Agra looms, an unattractive place, nothing going for it except the Taj. A rickshaw man soon has me halfway to his commission travel agency for my train ticket. Experience has taught me to book myself at the station, (saves a packet), and I insist on being taken there. He isn't happy to be told what to do but reluctantly obeys. Leaving my baggage in the railway station for safekeeping I buy a ticket on the Agra Express to Delhi for 80 rupees, departing 1830 hrs.
Now for the Taj Mahal, a sight I have waited some 45 years to set eyes upon, having seen it as a child of four years, in a book. The rickshaw man takes me past the national police headquarters and numerous army training camps lining the route - great sightseeing! Eventually he pulls into a parking spot some two streets away from the grounds of the Taj, sending me walking down a road to the gate.
I marvel at the way the actual tomb has been hidden from view until you enter the gate to the grounds. I am made to offload my fruit, depositing it in the bin for later collection and walk into the grounds, free of charge, pleased to hear it's free on Friday. As soon as I round the entrance buildings and catch sight of the lovely structure for myself, I am dismayed to see the number of people wandering around the grounds, picnicking on the grass and generally chattering non-stop. Inside, the crush at the door almost deters me from viewing the tombs, placed side by side behind carved grilles. The marble crypt that holds the Maharani's body is closed off. Circling the dome, ears blocked to reduce the cacophony of noise resounding around the marble walls, I look up into beautiful symmetry. I shudder as a rude woman pushes me into the wall, bustling past oblivious to all but her companion. Tour guides ferry their own miniature crowds around the edifice, trying to shepherd them into line. It resembles Fred Carno's Circus more than a quiet place of contemplation. I am accosted by begging children, walking past with their parents. Not a word is said to stop them, the parents just let them bother you. I am sad to say that today the Taj looks better on a postcard. When I exit, I go to pick up the fruit from the bin but of course, it's been stolen - some things you can rely upon in India.
The rickshaw man tries to herd me to another tourist attraction in order to benefit him, I flatly refuse, insisting I am taken to the station immediately. When he drops me off muttering expletives, I eat a plate of chips, paying through the nose for bread and butter. I find my seat on the train, jammed up against the window in a packed compartment. The trip is over 3 hours. As Delhi looms, I get a view of the railway track communities, not the slums of Mumbai but an over crowded warren of small swellings, tight up against the tracks. Men use the rails as their toilet, squatting here and there with a can of water at their side. The Indian way....  The station is not the centralised place I expected, I am in another part of the city to that which I need. I must get to Paharganj where the Royal Guest House might be expecting me, if Ben called them that is.  Its after 11 when I stagger up the steep stairs in search of a room. No room at the Inn, not until tomorrow anyway. The kind boy runs off to find me rooms in another hotel nearby - I am escorted to the fleapit Yatra, up a tiny alleyway. I take the third floor room with its cupboard bathroom, glad to be at last lying down under a fan. They give me a bucket of hot water, I can wash in relative comfort. Plugging in the Walkman and speaker, I listen to Underworld while washing my parts, staring out over the roofs of the market area. Paharganj is one big, mad shopping precinct, with many of the salespersons sleeping on the doorsteps or on the handcarts they own. All has closed now, at 0030, I am too tired to care as I slip into dreamland.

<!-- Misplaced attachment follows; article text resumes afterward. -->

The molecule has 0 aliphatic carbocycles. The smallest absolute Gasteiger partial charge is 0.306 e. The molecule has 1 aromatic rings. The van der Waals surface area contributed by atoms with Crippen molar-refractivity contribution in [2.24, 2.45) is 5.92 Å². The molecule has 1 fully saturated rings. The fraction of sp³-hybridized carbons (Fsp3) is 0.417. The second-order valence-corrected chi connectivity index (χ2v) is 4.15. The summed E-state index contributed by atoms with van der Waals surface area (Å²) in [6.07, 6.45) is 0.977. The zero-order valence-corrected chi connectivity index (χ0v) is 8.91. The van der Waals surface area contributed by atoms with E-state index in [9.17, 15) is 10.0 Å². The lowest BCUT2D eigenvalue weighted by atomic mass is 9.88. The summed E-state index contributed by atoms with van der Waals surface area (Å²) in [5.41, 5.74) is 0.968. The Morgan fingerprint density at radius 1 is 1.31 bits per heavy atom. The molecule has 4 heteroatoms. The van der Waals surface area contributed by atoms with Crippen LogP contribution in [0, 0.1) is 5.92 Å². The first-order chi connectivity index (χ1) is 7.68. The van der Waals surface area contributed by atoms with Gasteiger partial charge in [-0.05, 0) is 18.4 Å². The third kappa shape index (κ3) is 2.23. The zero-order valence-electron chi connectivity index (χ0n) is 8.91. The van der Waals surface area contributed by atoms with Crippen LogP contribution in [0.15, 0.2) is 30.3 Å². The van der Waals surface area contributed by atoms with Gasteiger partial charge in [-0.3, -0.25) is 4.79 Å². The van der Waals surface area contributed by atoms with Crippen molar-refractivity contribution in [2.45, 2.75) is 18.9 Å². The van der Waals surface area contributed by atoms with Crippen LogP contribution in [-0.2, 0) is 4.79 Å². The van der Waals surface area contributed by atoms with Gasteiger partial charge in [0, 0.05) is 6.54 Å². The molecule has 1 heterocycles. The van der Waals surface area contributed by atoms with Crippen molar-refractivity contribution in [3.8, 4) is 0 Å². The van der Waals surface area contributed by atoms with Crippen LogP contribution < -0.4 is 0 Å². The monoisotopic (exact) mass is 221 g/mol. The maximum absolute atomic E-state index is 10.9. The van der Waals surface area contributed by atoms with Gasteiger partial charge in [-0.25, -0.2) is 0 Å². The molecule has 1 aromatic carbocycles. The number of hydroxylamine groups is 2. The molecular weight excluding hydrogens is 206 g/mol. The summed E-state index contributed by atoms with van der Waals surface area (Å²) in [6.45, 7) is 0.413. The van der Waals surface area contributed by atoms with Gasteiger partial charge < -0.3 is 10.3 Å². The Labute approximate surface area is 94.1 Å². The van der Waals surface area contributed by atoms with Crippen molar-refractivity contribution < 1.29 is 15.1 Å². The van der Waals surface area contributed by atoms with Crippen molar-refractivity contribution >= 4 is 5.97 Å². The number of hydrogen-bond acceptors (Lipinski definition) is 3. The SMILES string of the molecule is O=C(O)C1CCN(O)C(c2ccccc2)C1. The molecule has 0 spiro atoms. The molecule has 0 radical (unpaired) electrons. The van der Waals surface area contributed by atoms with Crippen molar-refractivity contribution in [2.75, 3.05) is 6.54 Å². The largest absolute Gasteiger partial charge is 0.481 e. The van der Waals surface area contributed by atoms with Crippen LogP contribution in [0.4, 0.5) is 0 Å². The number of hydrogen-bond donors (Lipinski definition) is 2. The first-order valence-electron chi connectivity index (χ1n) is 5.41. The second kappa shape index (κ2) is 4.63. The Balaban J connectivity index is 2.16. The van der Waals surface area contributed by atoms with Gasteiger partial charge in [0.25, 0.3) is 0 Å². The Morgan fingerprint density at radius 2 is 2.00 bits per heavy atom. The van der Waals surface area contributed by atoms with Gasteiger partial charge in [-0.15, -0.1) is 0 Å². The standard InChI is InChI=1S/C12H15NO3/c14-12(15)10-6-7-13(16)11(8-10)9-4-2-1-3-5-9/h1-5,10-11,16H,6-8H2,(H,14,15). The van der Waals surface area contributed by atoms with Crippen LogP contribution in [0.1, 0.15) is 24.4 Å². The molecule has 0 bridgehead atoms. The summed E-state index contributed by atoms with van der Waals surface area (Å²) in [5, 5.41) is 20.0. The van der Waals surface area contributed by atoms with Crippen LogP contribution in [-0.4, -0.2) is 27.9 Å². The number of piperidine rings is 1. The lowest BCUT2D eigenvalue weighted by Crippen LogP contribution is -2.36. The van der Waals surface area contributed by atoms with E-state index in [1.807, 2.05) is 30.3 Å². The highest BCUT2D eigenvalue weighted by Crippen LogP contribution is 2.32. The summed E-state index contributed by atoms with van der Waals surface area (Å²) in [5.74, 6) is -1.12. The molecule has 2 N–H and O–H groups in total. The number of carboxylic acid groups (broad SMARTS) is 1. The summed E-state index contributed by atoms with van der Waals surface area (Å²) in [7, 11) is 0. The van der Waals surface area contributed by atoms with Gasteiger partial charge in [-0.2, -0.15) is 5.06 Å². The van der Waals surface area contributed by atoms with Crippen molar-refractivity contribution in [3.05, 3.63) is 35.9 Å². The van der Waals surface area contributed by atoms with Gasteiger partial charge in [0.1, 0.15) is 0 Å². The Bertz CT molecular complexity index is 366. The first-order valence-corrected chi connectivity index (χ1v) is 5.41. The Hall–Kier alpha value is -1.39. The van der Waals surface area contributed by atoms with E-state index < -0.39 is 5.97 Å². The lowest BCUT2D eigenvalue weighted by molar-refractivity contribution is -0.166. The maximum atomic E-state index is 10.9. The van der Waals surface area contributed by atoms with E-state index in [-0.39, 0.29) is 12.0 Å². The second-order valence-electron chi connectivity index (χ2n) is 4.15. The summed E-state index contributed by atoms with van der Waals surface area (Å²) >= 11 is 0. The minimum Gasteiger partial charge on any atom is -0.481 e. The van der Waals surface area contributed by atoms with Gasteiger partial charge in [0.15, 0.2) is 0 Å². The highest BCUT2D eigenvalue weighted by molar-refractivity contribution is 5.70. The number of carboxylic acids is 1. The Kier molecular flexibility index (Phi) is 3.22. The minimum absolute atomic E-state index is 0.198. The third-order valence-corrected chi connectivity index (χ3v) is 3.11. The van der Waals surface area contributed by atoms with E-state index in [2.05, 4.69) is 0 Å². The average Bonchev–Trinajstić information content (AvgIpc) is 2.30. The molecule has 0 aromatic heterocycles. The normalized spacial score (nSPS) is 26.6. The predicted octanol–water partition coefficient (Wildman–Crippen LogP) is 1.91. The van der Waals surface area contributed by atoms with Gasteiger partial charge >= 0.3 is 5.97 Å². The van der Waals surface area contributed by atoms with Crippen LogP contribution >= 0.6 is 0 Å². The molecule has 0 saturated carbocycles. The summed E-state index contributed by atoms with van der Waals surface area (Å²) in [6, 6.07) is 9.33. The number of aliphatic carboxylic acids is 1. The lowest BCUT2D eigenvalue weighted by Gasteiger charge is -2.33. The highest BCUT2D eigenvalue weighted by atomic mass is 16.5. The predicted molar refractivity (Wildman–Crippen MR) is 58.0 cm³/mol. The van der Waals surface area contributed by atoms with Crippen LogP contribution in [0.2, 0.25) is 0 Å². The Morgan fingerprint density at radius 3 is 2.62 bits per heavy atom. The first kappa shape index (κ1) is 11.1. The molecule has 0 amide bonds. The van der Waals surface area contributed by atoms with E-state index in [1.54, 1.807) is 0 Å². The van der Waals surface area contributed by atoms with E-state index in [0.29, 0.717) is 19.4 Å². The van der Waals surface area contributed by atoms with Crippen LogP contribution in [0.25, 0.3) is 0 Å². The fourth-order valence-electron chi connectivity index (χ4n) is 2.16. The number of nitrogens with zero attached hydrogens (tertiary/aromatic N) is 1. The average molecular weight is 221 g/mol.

Saturday 27th March - the world's No 2 polluted city
I slept fitfully with the sound of a cricket, possibly behind the dresser, chirping all night. You'd be amazed how loud those things can be! This morning I search for breakfast and look at the railway station in search of a train to the airport. Not possible by train, I must make other arrangements. I am accosted by a young man who takes me to Connaught Place, a central shopping area not far away, from where the airport bus departs every hour until 2330. Great. My flight goes at 0600 and the first bus is at 0400 - I have to book in at 0300. Sod's Law wins again. I must confirm the flight, so this Kashmiri man takes me to a carpet shop (oh why is it always the carpet shop?) to make the call. I'm given tea and worked on to buy something, anything. I get out with just the skin of my teeth. Outside, another man convinces me he has a hotel room for 250 rather than 550 - big discount with this guy - at a swimming pool, air-con palace just nearby. The only snag is the room's not ready yet, I should get my bags and return by which time it will be free. I part with 50 rupees to show my sincerity (should have known when he asked for 250 and bargained down) and leave to collect my bags, feeling manoeuvred again. I give my apologies at the Royal, collect the bags from the Yatri and return to the carpet shop where the man has disappeared. The guys in the shop make feeble excuses about his son being collected from school and I sit, convinced I am being manipulated again. By the time he returns I am quite worried, almost in tears. Not to worry, the room would be ready soon, the occupants had gone out with their key in their pocket, they would be back before 2 p.m. then everything would be fine. I decide to go to find food, my day in Delhi is turning into another disaster. At Macdonald's I order a vegeburger and chips, taking a seat at a table with a black lady who strikes up a conversation. She's Shri Lankan, lives in Montreal and is due at the airport at the same time as me on Monday! We agree to share a cab, lifting a big weight from my mind. She is staying at the YWCA not far away. I return to the carpet place where the hustler (for surely that is his trade) is on the street, doing what comes naturally. He sends me to check at two fleapits nearby, one full, one disgusting. I decide to take the YWCA who have rooms available. No more waiting to be screwed around, I ask for the 50 rupees but am not surprised when he tries to wriggle out of it. Stuff it, I'm in a rickshaw to safety. At the Blue Triangle family hostel I am given a clean, comfortable room with spacious bathroom, hot water boiler en-suite. I sink gratefully onto a firm, comfy bed. Meals are available at the dining room and the TV room is right next door. I watch a bit of cricket then rest under the fan for an hour, while the heat of the day recedes.